Aussie uni student can only watch scammers drain her $3000 bank account
Australian university student Sarah Towers says she was scammed out of more than $3,000 by someone with remote access to her cell phone.
She called Commonwealth Bank and waited on hold as her account was empty – now they tell her the transaction was “authorized”.
Watch the video to learn more about how this Australian student thinks she’s been hacked.
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The Australian minimum-wage university student was studying for a math test when she noticed her savings and the money she had set aside for accounts flowed out of her performance.
The string of suspicious transactions from London ranged from $200 to $900 on May 10.
She believes the scammer had remote access to her text messages and NetBank code.
“They managed to disable my NetBank notifications, allowing them to get a NetCode without me ever knowing,” Towers said on TikTok.
Once in the CommBank app, which allows users to register up to five devices at once, the scammer could add their phone so that they could make “authorized transactions”.
Despite this feature, only one user can use the app at a time, so once he became aware of the scam, it was a back-and-forth battle between Towers and the hacker to use the app.
An Australian uni student believes her phone was used remotely, with the scammer turning off her notifications before draining her account with a private NetCode. Credit: TikTok
She was finally able to access and change her PIN, but it was too late, and shortly after, she was rebooted from the account after too many incorrect PINs from the hacker.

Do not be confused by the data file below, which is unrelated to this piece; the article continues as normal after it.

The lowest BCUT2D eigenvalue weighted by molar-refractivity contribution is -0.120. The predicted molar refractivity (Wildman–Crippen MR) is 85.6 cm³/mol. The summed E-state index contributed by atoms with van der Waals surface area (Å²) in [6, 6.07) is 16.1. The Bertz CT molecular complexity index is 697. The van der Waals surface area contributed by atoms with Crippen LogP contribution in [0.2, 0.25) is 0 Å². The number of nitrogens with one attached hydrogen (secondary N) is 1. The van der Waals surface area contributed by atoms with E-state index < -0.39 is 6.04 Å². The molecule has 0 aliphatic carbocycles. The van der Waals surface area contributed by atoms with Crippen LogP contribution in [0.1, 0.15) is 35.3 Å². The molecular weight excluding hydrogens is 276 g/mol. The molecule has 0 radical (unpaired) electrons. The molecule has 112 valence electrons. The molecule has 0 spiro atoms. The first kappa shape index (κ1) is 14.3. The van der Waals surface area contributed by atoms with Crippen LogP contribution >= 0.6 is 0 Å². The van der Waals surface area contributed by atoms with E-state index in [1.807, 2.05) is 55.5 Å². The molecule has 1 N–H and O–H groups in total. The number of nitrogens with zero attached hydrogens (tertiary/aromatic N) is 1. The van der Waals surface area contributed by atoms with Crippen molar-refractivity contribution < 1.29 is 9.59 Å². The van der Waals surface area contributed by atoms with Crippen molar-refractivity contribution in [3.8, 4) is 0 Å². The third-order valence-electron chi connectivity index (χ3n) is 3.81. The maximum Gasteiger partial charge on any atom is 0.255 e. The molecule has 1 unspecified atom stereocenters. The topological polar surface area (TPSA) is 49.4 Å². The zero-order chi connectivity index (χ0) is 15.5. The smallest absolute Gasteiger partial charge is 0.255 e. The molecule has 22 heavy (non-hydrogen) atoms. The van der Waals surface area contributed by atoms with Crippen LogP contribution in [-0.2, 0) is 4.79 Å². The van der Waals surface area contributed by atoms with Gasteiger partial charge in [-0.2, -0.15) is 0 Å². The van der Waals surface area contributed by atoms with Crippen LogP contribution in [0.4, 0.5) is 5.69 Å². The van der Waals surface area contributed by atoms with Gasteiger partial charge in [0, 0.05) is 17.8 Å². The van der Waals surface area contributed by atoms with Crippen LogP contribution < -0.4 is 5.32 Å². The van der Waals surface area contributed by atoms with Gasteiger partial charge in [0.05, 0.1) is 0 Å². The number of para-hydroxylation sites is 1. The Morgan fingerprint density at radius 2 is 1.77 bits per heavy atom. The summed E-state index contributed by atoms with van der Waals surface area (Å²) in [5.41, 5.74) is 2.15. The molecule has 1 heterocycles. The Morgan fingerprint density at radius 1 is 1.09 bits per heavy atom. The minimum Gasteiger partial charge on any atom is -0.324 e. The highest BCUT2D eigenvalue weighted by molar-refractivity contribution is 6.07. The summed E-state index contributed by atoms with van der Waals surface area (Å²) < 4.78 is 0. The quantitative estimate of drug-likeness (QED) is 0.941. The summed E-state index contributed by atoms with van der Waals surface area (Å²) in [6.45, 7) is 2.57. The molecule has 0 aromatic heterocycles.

The first report informing Towers of the breach was after business hours, so Towers had to call the bank’s phone line for help and had no choice of where she lived to visit a branch.
“I had to wait until Monday to go to a branch to help me because they couldn’t help over the phone,” she said.
“The branch I go to is super nice; I’m just so disappointed with their safety and decision,” she wrote.
CommBank’s initial report stated that $204.32 had been debited from Towers’ account by someone in London, even though Towers had never left the country.
“I didn’t understand how my bank would allow that,” Towers said.
Towers immediately called the number provided to report suspicious activity, but she was put on hold for an hour and a half, “waiting for their response so I could close my account.”
She only had $200 in her account by the time her account was closed.
Disputing the outcome
Her bank did not review Towers’ transaction dispute claim until three weeks later, but with bad news for the disadvantaged college student.
The bank stated Towers claimed that because she was aware of the money leaving her account, it was “authorized,” and she would not receive any compensation.
“As you can expect, that’s probably the worst possible outcome for me,” Towers said.
Towers have filed a complaint with the Australian Cyber Security Centre, but its website states that not all claims are under investigation by the agency.
She also filed a complaint about the outcome with CommBank, which offers customers a single opportunity to reopen the case with a case manager.
The Towers case manager has told her they will escalate the case.
“Did they see my TikTok?” she wrote in response.
A Commonwealth Bank spokesman told 7NEWS.com.au: “We are always very concerned when we are informed of fraud and scams affecting customers and the wider community.”
“We assess fraud and scams on a case-by-case basis, but it is widely recognized that scams are becoming more sophisticated, which has led to increased investment across the industry.”